In late May, I took a look at three of the most recent changes in the enterprise ESP space and how to view them from the perspective of their clients. Change is a constant in the world of email marketing. It’s only a matter of time before the next big change in the ESP vendor landscape. Before that happens let’s take another look at these three changes and see where things stand now.
1. IBM Marketing Cloud becomes Acoustic
In early April of this year, IBM agreed to sell its remaining marketing platform and commerce software assets to private equity firm Centerbridge for an undisclosed amount.
At the time of my first column, I wrote that the common assumption was that Centerbridge planned to create a new company from those assets, which included the email marketing platform from the acquisition of Silverpop. And that’s exactly what they did.
On July 15th Centerbridge Partners debuted Acoustic, which they describe as “A New Marketing Cloud Bringing Humanity to AI-Powered Marketing”. The new company offers services centered around AI and marketing cloud technology, and claims its ambition is to “bring back a personal approach to the art of marketing”. Everyone is talking about AI, and it’s still not clear if that means better, more expensive, or a bit of both.
In his blog, Mark Simpson, the CEO of the new Acoustic platform states what needs to be done first. Which is integration:
“Our first priority for our products is to improve their ability to connect with each other. While this exists to some extent today, we will now take the extra step of unifying our underlying data structure.”
What’s an email focussed client to do?
There’s a lot of talk about AI-powered marketing, and clearly Acoustic is staking out its claim in this space. And unlike IBM, it appears that Centerbridge is going to invest some serious money into the platform. I’ve seen reports that they will invest $10 to $20 million over the next few quarters to help Acoustic re-architect its platform. Is that enough? No way to know at this point.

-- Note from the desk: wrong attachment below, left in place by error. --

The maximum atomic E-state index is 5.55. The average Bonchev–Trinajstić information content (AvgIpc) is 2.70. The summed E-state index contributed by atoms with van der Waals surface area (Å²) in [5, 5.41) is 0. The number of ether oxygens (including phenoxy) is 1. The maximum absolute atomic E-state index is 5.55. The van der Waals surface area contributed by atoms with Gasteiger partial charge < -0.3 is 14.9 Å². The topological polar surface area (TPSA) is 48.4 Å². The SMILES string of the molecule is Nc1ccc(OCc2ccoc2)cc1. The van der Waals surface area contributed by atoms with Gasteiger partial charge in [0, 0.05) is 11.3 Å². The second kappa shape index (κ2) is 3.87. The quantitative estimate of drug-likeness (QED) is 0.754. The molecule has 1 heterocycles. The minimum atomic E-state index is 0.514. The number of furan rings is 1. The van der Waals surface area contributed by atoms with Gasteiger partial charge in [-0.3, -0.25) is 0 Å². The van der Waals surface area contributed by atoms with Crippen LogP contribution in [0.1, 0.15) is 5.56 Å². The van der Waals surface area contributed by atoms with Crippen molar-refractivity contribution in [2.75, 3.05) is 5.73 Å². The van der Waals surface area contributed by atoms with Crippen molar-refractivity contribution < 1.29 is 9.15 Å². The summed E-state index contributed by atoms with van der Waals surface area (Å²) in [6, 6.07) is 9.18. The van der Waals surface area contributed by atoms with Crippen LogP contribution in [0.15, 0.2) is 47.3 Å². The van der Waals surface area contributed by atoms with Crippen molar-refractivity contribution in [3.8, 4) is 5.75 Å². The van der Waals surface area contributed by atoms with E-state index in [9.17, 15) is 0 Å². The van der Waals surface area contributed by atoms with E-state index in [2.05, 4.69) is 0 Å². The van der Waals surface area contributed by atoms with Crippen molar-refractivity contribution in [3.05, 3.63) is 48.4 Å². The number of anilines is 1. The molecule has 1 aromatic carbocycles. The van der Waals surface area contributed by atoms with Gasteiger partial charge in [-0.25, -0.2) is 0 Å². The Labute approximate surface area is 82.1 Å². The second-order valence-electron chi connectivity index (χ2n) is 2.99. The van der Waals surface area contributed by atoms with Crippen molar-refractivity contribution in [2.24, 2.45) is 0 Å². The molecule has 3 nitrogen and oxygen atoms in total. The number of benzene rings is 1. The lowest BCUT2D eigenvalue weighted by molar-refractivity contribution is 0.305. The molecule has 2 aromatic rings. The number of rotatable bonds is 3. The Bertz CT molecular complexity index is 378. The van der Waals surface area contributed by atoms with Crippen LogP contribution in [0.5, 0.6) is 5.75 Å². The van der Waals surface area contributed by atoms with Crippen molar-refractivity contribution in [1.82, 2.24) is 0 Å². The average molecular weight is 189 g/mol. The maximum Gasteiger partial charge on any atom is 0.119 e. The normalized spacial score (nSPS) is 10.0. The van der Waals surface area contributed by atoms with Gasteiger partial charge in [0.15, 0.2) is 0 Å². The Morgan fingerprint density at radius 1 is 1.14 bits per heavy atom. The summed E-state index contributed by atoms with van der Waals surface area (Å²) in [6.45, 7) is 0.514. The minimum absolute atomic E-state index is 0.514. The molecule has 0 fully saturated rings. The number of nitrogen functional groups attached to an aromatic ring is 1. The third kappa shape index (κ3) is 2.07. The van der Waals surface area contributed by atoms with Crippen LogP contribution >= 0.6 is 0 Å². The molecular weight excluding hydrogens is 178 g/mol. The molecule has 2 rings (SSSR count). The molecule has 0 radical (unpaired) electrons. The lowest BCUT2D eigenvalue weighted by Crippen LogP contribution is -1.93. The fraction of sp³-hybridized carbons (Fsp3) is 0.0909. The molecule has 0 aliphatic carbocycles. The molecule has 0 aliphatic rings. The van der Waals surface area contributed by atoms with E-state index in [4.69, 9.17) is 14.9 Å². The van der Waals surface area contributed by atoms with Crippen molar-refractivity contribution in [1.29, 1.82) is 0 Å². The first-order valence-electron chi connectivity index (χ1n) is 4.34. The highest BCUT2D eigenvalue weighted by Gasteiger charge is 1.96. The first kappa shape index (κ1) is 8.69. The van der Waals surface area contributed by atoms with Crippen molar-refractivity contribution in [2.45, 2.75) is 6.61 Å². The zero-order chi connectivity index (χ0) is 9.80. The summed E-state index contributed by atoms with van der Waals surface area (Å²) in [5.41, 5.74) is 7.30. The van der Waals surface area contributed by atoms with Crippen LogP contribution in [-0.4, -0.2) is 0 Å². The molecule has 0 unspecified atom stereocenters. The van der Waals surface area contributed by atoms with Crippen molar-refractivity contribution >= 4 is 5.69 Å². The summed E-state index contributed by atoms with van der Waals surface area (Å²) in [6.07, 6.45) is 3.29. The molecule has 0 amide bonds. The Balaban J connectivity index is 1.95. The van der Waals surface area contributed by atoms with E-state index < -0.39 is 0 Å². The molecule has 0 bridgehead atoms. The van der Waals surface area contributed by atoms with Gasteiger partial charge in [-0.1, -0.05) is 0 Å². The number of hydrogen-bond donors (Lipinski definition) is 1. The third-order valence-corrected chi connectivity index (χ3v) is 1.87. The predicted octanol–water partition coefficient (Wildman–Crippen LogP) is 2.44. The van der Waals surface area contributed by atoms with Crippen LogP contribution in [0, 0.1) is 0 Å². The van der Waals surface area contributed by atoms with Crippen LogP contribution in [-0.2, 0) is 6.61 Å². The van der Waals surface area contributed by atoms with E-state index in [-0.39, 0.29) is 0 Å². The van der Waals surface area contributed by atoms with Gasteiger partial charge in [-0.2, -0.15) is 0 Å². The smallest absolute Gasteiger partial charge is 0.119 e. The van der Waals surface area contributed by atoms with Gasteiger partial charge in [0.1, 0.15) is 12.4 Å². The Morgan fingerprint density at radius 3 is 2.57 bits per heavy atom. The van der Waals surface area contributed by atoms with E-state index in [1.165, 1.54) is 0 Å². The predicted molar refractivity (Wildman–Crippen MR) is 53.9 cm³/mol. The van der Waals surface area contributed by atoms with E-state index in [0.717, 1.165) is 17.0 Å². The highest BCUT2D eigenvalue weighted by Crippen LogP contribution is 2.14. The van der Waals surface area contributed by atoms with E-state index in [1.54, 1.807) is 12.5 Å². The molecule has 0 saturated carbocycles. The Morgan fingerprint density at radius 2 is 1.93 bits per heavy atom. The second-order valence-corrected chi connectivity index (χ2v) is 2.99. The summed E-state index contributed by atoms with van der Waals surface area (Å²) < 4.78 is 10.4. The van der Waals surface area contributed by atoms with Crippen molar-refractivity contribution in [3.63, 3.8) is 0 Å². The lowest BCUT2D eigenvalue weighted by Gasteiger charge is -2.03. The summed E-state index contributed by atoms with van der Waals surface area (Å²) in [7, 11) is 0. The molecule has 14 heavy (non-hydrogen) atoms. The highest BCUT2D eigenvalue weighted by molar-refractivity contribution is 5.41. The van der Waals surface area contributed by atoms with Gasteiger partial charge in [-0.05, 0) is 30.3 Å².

What’s notable about the launch of Acoustic is the lack of emphasis around its email marketing capabilities. Companies that focus on their marketing cloud offer tend to ignore clients using them solely as an email point solution. Email marketers often do not benefit from falling under a marketing cloud, it remains to be seen if that will be the case for Acoustics’ email clients.
2. Epsilon and Publicis
On July 2nd Publicis closed on its deal to acquire Epsilon. I have no doubt that enormous integration issues remain, but Publicis is already busy introducing the Epsilon services offering to clients.
How the companies sort through the integration issues will determine how successful the acquisition will prove to be. Epsilon itself often struggled with its own acquisitions, with clients wondering who actually owned the relationship with them, and numerous Epsilon teams all pitching clients for business.
How Publicis’s advertising clients react to possible client conflicts created by the Epsilon acquisition will also be something to closely watch. In the world of marketing services from which Epsilon came, competing brands are often serviced by the same provider.